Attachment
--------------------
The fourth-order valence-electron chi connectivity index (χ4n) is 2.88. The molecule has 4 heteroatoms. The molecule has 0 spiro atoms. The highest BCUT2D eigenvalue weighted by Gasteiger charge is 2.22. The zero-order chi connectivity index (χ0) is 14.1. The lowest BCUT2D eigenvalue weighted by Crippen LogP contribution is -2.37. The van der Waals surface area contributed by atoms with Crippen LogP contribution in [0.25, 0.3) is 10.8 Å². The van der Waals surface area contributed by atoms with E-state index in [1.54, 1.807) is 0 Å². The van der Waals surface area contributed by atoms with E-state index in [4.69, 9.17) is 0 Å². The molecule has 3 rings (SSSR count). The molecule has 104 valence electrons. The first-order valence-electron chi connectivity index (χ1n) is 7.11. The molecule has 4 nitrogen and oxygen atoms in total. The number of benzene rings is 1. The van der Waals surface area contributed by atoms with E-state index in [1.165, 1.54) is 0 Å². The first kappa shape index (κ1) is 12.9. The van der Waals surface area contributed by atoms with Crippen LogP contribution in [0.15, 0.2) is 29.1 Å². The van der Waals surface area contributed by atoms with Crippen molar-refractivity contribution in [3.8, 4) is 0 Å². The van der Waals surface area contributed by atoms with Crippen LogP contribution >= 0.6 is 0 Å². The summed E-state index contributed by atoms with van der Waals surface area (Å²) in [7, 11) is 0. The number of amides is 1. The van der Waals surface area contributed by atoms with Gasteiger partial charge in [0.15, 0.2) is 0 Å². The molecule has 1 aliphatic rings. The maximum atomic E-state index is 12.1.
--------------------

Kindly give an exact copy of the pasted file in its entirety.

The fourth-order valence-electron chi connectivity index (χ4n) is 2.88. The molecule has 4 heteroatoms. The molecule has 0 spiro atoms. The highest BCUT2D eigenvalue weighted by Gasteiger charge is 2.22. The zero-order chi connectivity index (χ0) is 14.1. The lowest BCUT2D eigenvalue weighted by Crippen LogP contribution is -2.37. The van der Waals surface area contributed by atoms with Crippen LogP contribution in [0.25, 0.3) is 10.8 Å². The van der Waals surface area contributed by atoms with E-state index in [1.54, 1.807) is 0 Å². The van der Waals surface area contributed by atoms with E-state index in [4.69, 9.17) is 0 Å². The molecule has 3 rings (SSSR count). The molecule has 104 valence electrons. The first-order valence-electron chi connectivity index (χ1n) is 7.11. The molecule has 4 nitrogen and oxygen atoms in total. The number of benzene rings is 1. The van der Waals surface area contributed by atoms with E-state index in [1.165, 1.54) is 0 Å². The first kappa shape index (κ1) is 12.9. The van der Waals surface area contributed by atoms with Crippen LogP contribution in [0.15, 0.2) is 29.1 Å². The van der Waals surface area contributed by atoms with Crippen molar-refractivity contribution in [3.8, 4) is 0 Å². The van der Waals surface area contributed by atoms with Crippen LogP contribution >= 0.6 is 0 Å². The summed E-state index contributed by atoms with van der Waals surface area (Å²) in [7, 11) is 0. The number of amides is 1. The van der Waals surface area contributed by atoms with Gasteiger partial charge in [0.15, 0.2) is 0 Å². The molecule has 1 aliphatic rings. The maximum atomic E-state index is 12.1.